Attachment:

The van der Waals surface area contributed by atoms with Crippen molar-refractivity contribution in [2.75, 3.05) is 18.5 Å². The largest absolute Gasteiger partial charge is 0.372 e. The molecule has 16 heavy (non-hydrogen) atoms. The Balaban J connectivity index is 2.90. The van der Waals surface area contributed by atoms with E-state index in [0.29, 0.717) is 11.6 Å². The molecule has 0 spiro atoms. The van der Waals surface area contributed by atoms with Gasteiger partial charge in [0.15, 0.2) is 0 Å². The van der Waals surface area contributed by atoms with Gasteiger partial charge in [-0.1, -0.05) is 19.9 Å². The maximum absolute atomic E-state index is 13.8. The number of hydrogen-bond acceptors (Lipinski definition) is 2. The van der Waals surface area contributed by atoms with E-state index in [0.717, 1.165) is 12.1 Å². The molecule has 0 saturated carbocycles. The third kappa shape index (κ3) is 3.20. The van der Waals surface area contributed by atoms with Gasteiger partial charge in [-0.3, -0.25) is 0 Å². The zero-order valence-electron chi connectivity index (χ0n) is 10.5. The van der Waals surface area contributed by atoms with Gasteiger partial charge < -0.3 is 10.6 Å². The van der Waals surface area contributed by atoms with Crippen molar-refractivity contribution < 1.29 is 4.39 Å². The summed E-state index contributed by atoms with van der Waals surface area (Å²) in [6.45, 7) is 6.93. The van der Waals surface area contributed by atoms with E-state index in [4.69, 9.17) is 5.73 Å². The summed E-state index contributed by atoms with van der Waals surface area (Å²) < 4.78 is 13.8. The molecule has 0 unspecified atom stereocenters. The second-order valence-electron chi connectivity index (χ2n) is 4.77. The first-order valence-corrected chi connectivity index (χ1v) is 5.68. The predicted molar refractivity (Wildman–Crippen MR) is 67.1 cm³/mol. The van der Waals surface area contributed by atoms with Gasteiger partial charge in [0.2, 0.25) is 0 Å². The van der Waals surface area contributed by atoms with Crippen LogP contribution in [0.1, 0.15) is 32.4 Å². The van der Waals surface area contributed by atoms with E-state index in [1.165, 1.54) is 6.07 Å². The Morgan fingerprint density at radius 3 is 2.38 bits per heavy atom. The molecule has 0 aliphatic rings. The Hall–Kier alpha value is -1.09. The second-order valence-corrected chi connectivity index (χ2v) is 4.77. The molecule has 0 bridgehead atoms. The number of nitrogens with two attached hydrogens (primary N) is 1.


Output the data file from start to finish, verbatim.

The van der Waals surface area contributed by atoms with Crippen molar-refractivity contribution in [2.75, 3.05) is 18.5 Å². The largest absolute Gasteiger partial charge is 0.372 e. The molecule has 16 heavy (non-hydrogen) atoms. The Balaban J connectivity index is 2.90. The van der Waals surface area contributed by atoms with E-state index in [0.29, 0.717) is 11.6 Å². The molecule has 0 spiro atoms. The van der Waals surface area contributed by atoms with Gasteiger partial charge in [0.15, 0.2) is 0 Å². The van der Waals surface area contributed by atoms with Gasteiger partial charge in [-0.1, -0.05) is 19.9 Å². The maximum absolute atomic E-state index is 13.8. The number of hydrogen-bond acceptors (Lipinski definition) is 2. The van der Waals surface area contributed by atoms with E-state index in [0.717, 1.165) is 12.1 Å². The molecule has 0 saturated carbocycles. The third kappa shape index (κ3) is 3.20. The van der Waals surface area contributed by atoms with Gasteiger partial charge in [-0.3, -0.25) is 0 Å². The zero-order valence-electron chi connectivity index (χ0n) is 10.5. The van der Waals surface area contributed by atoms with Gasteiger partial charge < -0.3 is 10.6 Å². The van der Waals surface area contributed by atoms with Crippen molar-refractivity contribution < 1.29 is 4.39 Å². The summed E-state index contributed by atoms with van der Waals surface area (Å²) in [6.45, 7) is 6.93. The van der Waals surface area contributed by atoms with E-state index in [4.69, 9.17) is 5.73 Å². The summed E-state index contributed by atoms with van der Waals surface area (Å²) < 4.78 is 13.8. The molecule has 0 unspecified atom stereocenters. The second-order valence-electron chi connectivity index (χ2n) is 4.77. The first-order valence-corrected chi connectivity index (χ1v) is 5.68. The predicted molar refractivity (Wildman–Crippen MR) is 67.1 cm³/mol. The van der Waals surface area contributed by atoms with Gasteiger partial charge in [0.2, 0.25) is 0 Å². The van der Waals surface area contributed by atoms with Crippen LogP contribution in [0.1, 0.15) is 32.4 Å². The van der Waals surface area contributed by atoms with E-state index in [1.165, 1.54) is 6.07 Å². The Morgan fingerprint density at radius 3 is 2.38 bits per heavy atom. The molecule has 0 aliphatic rings. The Hall–Kier alpha value is -1.09. The second-order valence-corrected chi connectivity index (χ2v) is 4.77. The molecule has 0 bridgehead atoms. The number of nitrogens with two attached hydrogens (primary N) is 1.